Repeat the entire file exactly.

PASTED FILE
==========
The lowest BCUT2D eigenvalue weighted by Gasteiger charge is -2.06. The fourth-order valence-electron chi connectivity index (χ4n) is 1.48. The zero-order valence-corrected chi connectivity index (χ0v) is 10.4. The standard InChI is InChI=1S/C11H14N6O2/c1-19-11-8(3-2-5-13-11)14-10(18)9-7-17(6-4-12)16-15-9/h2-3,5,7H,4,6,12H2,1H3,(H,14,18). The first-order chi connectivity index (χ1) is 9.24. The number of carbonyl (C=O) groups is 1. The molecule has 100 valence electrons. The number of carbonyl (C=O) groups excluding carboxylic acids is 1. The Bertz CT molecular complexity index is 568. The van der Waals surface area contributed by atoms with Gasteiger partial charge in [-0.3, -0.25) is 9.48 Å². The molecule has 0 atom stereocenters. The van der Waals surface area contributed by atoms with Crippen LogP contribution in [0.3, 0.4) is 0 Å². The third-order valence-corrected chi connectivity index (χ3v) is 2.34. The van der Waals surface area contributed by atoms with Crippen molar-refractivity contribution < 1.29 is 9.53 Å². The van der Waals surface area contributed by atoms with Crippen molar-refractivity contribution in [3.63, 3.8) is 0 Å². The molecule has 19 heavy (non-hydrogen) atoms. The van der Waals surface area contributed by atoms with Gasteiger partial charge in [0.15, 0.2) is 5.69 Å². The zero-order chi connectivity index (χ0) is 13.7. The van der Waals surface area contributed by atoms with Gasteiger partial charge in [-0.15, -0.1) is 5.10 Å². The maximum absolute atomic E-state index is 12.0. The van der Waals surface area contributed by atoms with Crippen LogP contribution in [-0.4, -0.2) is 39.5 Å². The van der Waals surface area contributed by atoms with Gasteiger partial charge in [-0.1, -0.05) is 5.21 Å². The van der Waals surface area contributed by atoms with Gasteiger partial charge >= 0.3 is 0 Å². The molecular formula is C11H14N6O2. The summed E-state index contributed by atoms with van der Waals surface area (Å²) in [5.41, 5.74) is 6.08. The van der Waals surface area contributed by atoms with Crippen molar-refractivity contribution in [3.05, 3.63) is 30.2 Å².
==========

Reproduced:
The lowest BCUT2D eigenvalue weighted by Gasteiger charge is -2.06. The fourth-order valence-electron chi connectivity index (χ4n) is 1.48. The zero-order valence-corrected chi connectivity index (χ0v) is 10.4. The standard InChI is InChI=1S/C11H14N6O2/c1-19-11-8(3-2-5-13-11)14-10(18)9-7-17(6-4-12)16-15-9/h2-3,5,7H,4,6,12H2,1H3,(H,14,18). The first-order chi connectivity index (χ1) is 9.24. The number of carbonyl (C=O) groups is 1. The molecule has 100 valence electrons. The number of carbonyl (C=O) groups excluding carboxylic acids is 1. The Bertz CT molecular complexity index is 568. The van der Waals surface area contributed by atoms with Gasteiger partial charge in [-0.3, -0.25) is 9.48 Å². The molecule has 0 atom stereocenters. The van der Waals surface area contributed by atoms with Crippen LogP contribution in [0.3, 0.4) is 0 Å². The third-order valence-corrected chi connectivity index (χ3v) is 2.34. The van der Waals surface area contributed by atoms with Crippen molar-refractivity contribution < 1.29 is 9.53 Å². The van der Waals surface area contributed by atoms with Crippen molar-refractivity contribution in [3.63, 3.8) is 0 Å². The molecule has 19 heavy (non-hydrogen) atoms. The van der Waals surface area contributed by atoms with Gasteiger partial charge in [0.15, 0.2) is 5.69 Å². The zero-order chi connectivity index (χ0) is 13.7. The van der Waals surface area contributed by atoms with Gasteiger partial charge in [-0.15, -0.1) is 5.10 Å². The maximum absolute atomic E-state index is 12.0. The van der Waals surface area contributed by atoms with Crippen LogP contribution in [-0.4, -0.2) is 39.5 Å². The van der Waals surface area contributed by atoms with Gasteiger partial charge in [-0.1, -0.05) is 5.21 Å². The van der Waals surface area contributed by atoms with Gasteiger partial charge >= 0.3 is 0 Å². The molecular formula is C11H14N6O2. The summed E-state index contributed by atoms with van der Waals surface area (Å²) in [5.41, 5.74) is 6.08. The van der Waals surface area contributed by atoms with Crippen molar-refractivity contribution in [3.05, 3.63) is 30.2 Å².